7. After WCS rebuffed ES’s overtures in January 2015, ES tried a different approach. In a February 10, 2015 letter, ES threatened to sue WCS for alleged antitrust violations, asserting that WCS was violating the antitrust laws by trying to eliminate ES as a competitor for the disposal of certain LLRW. This threat led to litigation between the two companies (the “Prior Litigation”).
8. Like ES, WCS recognized that the two rivals were at “war.” According to a WCS internal report in March 2015: “ES is attacking on every front, Texas legislation, Commission, South Carolina, and market place… It is believed that ES is rolling the prices back to 2008 levels.”
9. As 2015 progressed, competitive pressure from WCS increased. In May 2015, ES reduced its prices for the dispositioning of certain LLRW “to combat the recent road tour by WCS a few weeks ago when they lowered the price.” An ES internal report warned that “WCS continues to devalue the market.” In a June 2015 document, an ES executive fretted that “[w]e needed to change pricing approach in order to compete with WCS continued price spiral downward.” An ES senior executive aptly captured this pricing war when he testified: “WCS gave the customer the lowest possible price and we followed suit and gave the customers the lowest possible price.”
10. Unable to shake off its competitor, and following the unsuccessful August 2015
mediation of the Prior Litigation, ES again sought to acquire its rival by approaching WCS’s parent company about a possible merger. Those negotiations ultimately led to the announcement of this transaction in November, 2015. This transaction would, as the parties’ internal documents acknowledge, allow ES to acquire its primary competitor…” Case 1:99-mc-09999 Document 685 Filed 11/16/16. https://www.justice.gov/opa/press-release/file/910956/download
About the absurdity of pretending that dilution is a solution: “Logic would suggest that if you keep adding more of something to a heap, the total amount would become greater. According to TDEC, this logic does not apply to radioactive waste. No matter how much is added, it all amounts to 1 millirem of exposure per year, forever and ever.” “Nuclear Waste in Tennessee“: https://www.nirs.org/radwaste/llw/senatepresentation032011.pdf This was written about the Tennessee Dept. of Environment, but appears to be the same illogic used by all, or almost all, nuclear-radiation policy makers.
About the dilute and deceive (downblending) scams, etc.:
“ECP II is owned and managed by the ECP II Managing Members, who are five individual U.S. citizens: Douglas W. Kimmelman (individually and through his estate planning vehicle); Thomas K. Lane (individually and through his estate planning vehicle); Andrew D. Singer; Tyler Reeder; and Peter Labbat. / Less than 40% of the equity in all of the ECP II Partnerships and the Controlling Partner is held by various Passive Investors that are foreign domiciled entities, and no foreign domiciled entity or group of foreign domiciled entities under common control holds more than 12% of these equity interests.The Passive Investors will have no ability to exercise control or domination over the operations of Rockwell, ES, or any of the ES subsidiaries, including ZS. / Rockwell Holdco, Inc. (“Rockwell”), a Delaware corporation that was formed for the purpose of acquiring ES and is held by certain investment fund entities organized by controlled affiliates of Energy Capital Partners II, LLC (“ECP II”), a Delaware limited liability company.“. http://www.nrc.gov/docs/ML1301/ML13014A007.pdf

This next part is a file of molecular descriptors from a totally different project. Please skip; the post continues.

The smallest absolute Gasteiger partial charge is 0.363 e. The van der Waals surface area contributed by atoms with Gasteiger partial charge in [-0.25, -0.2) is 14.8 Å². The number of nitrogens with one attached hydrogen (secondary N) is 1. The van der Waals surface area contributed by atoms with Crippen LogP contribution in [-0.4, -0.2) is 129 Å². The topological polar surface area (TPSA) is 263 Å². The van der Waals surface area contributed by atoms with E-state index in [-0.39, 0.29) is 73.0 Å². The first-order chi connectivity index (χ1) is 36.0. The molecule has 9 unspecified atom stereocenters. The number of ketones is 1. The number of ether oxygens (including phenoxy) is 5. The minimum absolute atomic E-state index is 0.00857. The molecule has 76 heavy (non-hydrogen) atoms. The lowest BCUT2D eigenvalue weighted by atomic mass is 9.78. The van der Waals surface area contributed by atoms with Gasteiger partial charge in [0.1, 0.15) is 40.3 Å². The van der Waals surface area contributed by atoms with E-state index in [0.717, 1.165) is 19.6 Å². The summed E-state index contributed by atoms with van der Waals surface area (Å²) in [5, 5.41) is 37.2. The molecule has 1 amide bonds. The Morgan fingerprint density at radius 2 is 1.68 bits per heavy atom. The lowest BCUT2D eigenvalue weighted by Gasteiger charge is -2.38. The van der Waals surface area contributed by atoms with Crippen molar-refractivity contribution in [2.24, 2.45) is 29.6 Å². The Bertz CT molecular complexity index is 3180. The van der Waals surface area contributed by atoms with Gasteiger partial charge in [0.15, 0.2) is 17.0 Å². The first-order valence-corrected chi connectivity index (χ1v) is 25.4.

“Energy Capital Partners Raises $4.335 Billion for Fund II”
Aug 16, 2010, 17:00 ET from Energy Capital Partners
“… EnergySolutions, Inc. (“ES”), would be acquired by Rockwell Holdco, Inc. (“Rockwell”), a Delaware corporation that was formed for the purpose of acquiring ES and is held by certain investment fund entities organized by controlled affiliates of Energy Capital Partners II, LLC (“ECP II”), a Delaware limited liability company. ECP II has over $4 billion of capital commitments under its management and is focused on investing in the power generation, electric transmission, midstream gas, renewable energy, oil field services and environmental services sectors of North America’s energy infrastructure. Partners GP II, LP (“the Controlling Partner”), a Delaware limited partnership. These investment funds are wholly owned either indirectly or directly by the Controlling Partner and various passive limited partner investors. The Controlling Partner itself is owned by ECP II and various passive limited partner investors, and controlled by ECP II. ECP II is owned by five U.S. citizens (the “ECP II Managing Members”) and their estate planning vehicles, and is controlled by the ECP II Managing Members….” https://www.nrc.gov/docs/ML1302/ML13022A410.pdf
WCS “Public” Version: https://www.nrc.gov/docs/ML1613/ML16133A137.pdf So there is a private version?
According to Hoovers: “Contran is a holding company that owns stakes of varying sizes in subsidiaries, including the largest, Valhi, Inc. (a publicly traded company about 93% controlled by Contran).” Valhi owns WCS (Waste Control Specialists). Contran is controlled by the heirs of Harold Simmons.
See Harold Simmons Estate https://www.sec.gov/Archives/edgar/data/72162/000007216214000003/f3nl140219trust2.htm